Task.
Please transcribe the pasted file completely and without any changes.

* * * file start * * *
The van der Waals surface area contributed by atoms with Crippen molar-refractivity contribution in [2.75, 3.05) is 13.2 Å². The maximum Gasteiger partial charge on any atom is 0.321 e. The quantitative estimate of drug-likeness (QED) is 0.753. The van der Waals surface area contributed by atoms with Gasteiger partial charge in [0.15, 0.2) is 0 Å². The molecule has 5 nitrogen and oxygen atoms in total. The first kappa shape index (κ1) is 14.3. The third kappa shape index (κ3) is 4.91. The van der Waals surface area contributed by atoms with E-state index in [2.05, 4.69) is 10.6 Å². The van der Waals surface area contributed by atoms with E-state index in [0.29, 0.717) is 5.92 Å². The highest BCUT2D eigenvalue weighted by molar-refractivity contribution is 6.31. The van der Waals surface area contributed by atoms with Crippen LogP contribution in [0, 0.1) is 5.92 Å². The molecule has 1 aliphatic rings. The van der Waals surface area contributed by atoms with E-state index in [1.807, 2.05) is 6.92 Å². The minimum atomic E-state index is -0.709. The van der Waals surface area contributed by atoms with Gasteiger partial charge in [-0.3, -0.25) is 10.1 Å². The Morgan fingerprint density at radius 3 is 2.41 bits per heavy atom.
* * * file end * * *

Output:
The van der Waals surface area contributed by atoms with Crippen molar-refractivity contribution in [2.75, 3.05) is 13.2 Å². The maximum Gasteiger partial charge on any atom is 0.321 e. The quantitative estimate of drug-likeness (QED) is 0.753. The van der Waals surface area contributed by atoms with Gasteiger partial charge in [0.15, 0.2) is 0 Å². The molecule has 5 nitrogen and oxygen atoms in total. The first kappa shape index (κ1) is 14.3. The third kappa shape index (κ3) is 4.91. The van der Waals surface area contributed by atoms with E-state index in [2.05, 4.69) is 10.6 Å². The van der Waals surface area contributed by atoms with E-state index in [0.29, 0.717) is 5.92 Å². The highest BCUT2D eigenvalue weighted by molar-refractivity contribution is 6.31. The van der Waals surface area contributed by atoms with Crippen LogP contribution in [0, 0.1) is 5.92 Å². The molecule has 1 aliphatic rings. The van der Waals surface area contributed by atoms with E-state index in [1.807, 2.05) is 6.92 Å². The minimum atomic E-state index is -0.709. The van der Waals surface area contributed by atoms with Gasteiger partial charge in [-0.3, -0.25) is 10.1 Å². The Morgan fingerprint density at radius 3 is 2.41 bits per heavy atom.